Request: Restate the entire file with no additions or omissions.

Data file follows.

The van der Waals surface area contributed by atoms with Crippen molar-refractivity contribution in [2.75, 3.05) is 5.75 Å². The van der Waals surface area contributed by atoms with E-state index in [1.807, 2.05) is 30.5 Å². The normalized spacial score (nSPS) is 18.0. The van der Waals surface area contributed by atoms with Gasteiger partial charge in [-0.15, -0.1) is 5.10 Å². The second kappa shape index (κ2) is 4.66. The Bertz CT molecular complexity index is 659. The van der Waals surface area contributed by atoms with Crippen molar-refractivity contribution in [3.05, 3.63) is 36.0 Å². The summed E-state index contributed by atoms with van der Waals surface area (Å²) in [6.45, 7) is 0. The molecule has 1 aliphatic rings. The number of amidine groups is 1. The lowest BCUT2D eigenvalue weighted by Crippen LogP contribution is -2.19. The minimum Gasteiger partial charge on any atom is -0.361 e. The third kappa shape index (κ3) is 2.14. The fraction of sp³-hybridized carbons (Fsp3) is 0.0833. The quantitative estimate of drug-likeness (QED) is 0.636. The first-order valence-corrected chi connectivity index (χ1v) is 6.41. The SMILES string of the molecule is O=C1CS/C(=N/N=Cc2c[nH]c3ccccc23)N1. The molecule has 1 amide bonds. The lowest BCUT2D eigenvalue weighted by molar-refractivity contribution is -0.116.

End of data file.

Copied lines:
The van der Waals surface area contributed by atoms with Crippen molar-refractivity contribution in [2.75, 3.05) is 5.75 Å². The van der Waals surface area contributed by atoms with E-state index in [1.807, 2.05) is 30.5 Å². The normalized spacial score (nSPS) is 18.0. The van der Waals surface area contributed by atoms with Gasteiger partial charge in [-0.15, -0.1) is 5.10 Å². The second kappa shape index (κ2) is 4.66. The Bertz CT molecular complexity index is 659. The van der Waals surface area contributed by atoms with Crippen molar-refractivity contribution in [3.05, 3.63) is 36.0 Å². The summed E-state index contributed by atoms with van der Waals surface area (Å²) in [6.45, 7) is 0. The molecule has 1 aliphatic rings. The number of amidine groups is 1. The lowest BCUT2D eigenvalue weighted by Crippen LogP contribution is -2.19. The minimum Gasteiger partial charge on any atom is -0.361 e. The third kappa shape index (κ3) is 2.14. The fraction of sp³-hybridized carbons (Fsp3) is 0.0833. The quantitative estimate of drug-likeness (QED) is 0.636. The first-order valence-corrected chi connectivity index (χ1v) is 6.41. The SMILES string of the molecule is O=C1CS/C(=N/N=Cc2c[nH]c3ccccc23)N1. The molecule has 1 amide bonds. The lowest BCUT2D eigenvalue weighted by molar-refractivity contribution is -0.116.